Faith Corneille '98

Spanish and International Affairs Majors | U.S. Department of State, Bureau of Energy Resources

Faith Corneille is the global power sector program manager and team lead at the U.S. Department of State, Bureau of Energy Resources. She is the 2021 winner of the U.S. C3E Government Award,  given to eight women who demonstrate outstanding leadership and accomplishments in clean energy.

Corneille wrote her college thesis on ecofeminism and sustainable development in Costa Rica, and circumstances brought her to question what happens when women challenge authority on questions of conservation and government action. “I have always been interested in environmental conservation,” Corneille explains, “and was drawn to issues of marginalized communities and poverty and how that affects people in different ways. In college, I started to gravitate towards development issues in Latin America and the Caribbean.”

From there, she went to Nicaragua and witnessed, first-hand, how women in poverty-stricken countries are impacted by limited development — how mothers and their children cope without access to basic services, such as electricity and clean water. That experience led her to The Carter Center in Atlanta, Georgia, where she worked on election observations in Latin America and other democracy-strengthening initiatives with current and former heads of state. She saw government’s potential for powerful and enduring impacts on development issues. During graduate school, Corneille interned at the U.S. Department of State, then became a Presidential Management Fellow, and ultimately was invited to apply for an energy position in the Western Hemisphere Affairs Bureau. There, she learned to fully appreciate the complexities of foreign policy and the challenges for countries that depend on one fuel source and are also reliant on one or two countries for their energy supply.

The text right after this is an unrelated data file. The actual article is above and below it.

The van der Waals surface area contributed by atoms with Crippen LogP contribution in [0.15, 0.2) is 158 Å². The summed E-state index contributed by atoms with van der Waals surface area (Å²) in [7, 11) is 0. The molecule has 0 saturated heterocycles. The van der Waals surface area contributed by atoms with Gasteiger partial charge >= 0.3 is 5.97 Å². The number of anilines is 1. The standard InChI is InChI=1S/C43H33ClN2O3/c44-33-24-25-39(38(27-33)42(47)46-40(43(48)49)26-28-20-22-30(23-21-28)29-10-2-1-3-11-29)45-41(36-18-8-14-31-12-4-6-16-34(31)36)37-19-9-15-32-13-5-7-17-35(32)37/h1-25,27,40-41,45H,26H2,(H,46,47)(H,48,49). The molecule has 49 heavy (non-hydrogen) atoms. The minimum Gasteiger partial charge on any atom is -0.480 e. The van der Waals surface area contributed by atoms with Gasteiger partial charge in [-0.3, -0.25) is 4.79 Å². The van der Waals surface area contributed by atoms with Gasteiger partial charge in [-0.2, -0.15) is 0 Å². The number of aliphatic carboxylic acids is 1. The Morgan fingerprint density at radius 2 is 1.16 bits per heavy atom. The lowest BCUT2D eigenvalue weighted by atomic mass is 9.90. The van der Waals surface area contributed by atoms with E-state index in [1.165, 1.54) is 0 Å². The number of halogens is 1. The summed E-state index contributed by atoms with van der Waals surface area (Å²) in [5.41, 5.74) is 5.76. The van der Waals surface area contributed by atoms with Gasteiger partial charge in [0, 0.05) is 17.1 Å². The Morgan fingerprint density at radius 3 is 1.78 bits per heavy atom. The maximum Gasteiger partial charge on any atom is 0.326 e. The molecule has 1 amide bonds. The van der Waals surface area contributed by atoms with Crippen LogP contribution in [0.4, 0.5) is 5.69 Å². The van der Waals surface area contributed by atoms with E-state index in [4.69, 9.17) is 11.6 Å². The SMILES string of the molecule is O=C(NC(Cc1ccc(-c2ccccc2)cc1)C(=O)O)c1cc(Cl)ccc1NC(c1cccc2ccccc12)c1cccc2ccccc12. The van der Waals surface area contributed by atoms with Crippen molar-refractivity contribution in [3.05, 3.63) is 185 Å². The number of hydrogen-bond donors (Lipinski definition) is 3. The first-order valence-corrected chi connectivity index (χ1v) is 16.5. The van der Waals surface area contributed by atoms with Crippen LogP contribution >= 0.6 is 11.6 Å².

“Renewables became an important way to help these countries have breathing room. It was energy security: diversify your electricity supplies with wind, solar and geothermal, and that helps you withstand any shock, any disruption in supply...The intersection of environment, energy, and economic growth — it underpins everything. If a country doesn't have affordable or reliable power, it's very hard to make good development choices or to attract investment, to attract companies to the country to create jobs… And then you look at climate change and the impacts that some of these smaller countries are already facing," says Corneille.

Corneille has worked tirelessly to bring clean energy to developing countries throughout Asia and Latin America. She works with foreign governments to help find policies and financing mechanisms to develop energy systems that meet their societies’ needs — now and into the future. She leads the Power Sector Program team that manages over $25 million in foreign assistance funding that currently benefits more than 20 foreign electricity market authorities worldwide and has benefited more than 50 foreign governments.

A high point of Corneille’s tenure at the State Department came during the Obama administration’s 2009 Summit of the Americas, a hemispheric event that involved 34 heads of state. Corneille was one of three people working to design and launch the resulting Energy and Climate Partnership of the Americas, a flexible, collaborative mechanism for any government in the region to promote clean energy and climate cooperation. Ten years and two administrations later, the clean energy partnership remains fully engaged and underway. Another memorable experience was in 2016 when Corneille was invited to teach, in Spanish, 100 high-school aged girls from Chile, Peru, Mexico and the United States about energy. Having had an internship focused on Model United Nations (UN), Corneille created a “mashup” clean energy simulation where the girls, grouped into teams or “official delegations,” set time-bound renewable energy and electricity access goals, negotiated cross-border electricity interconnections agreements, and secured financial support from UN agencies and the International Renewable Energy Agency. The clean energy Model UN taught the girls about energy diplomacy and the importance of collaboration and persuasion in building a more sustainable and equitable energy future.

Corneille continues to support energy policy dialogues and clean energy partnerships worldwide, involving the U.S. and foreign governments. She has served as senior regional policy advisor for Latin America. The PSP technical assistance she leads is helping incentivize rooftop solar in Costa Rica, distributed generation across Central America, and facilitated Ecuador’s first-ever transparent international tenders for wind and solar projects. In Vietnam, her work helps the country reliably manage impacts of a 50-fold increase in solar generation from 300 megawatts to 16 gigawatts — enough power to illuminate approximately 132 million light bulbs. In Thailand, her work is helping the country prepare for scaling up wind and solar, advanced meters, electric vehicles, peer-to-peer clean energy trading, and cross-border power trade across Southeast Asia.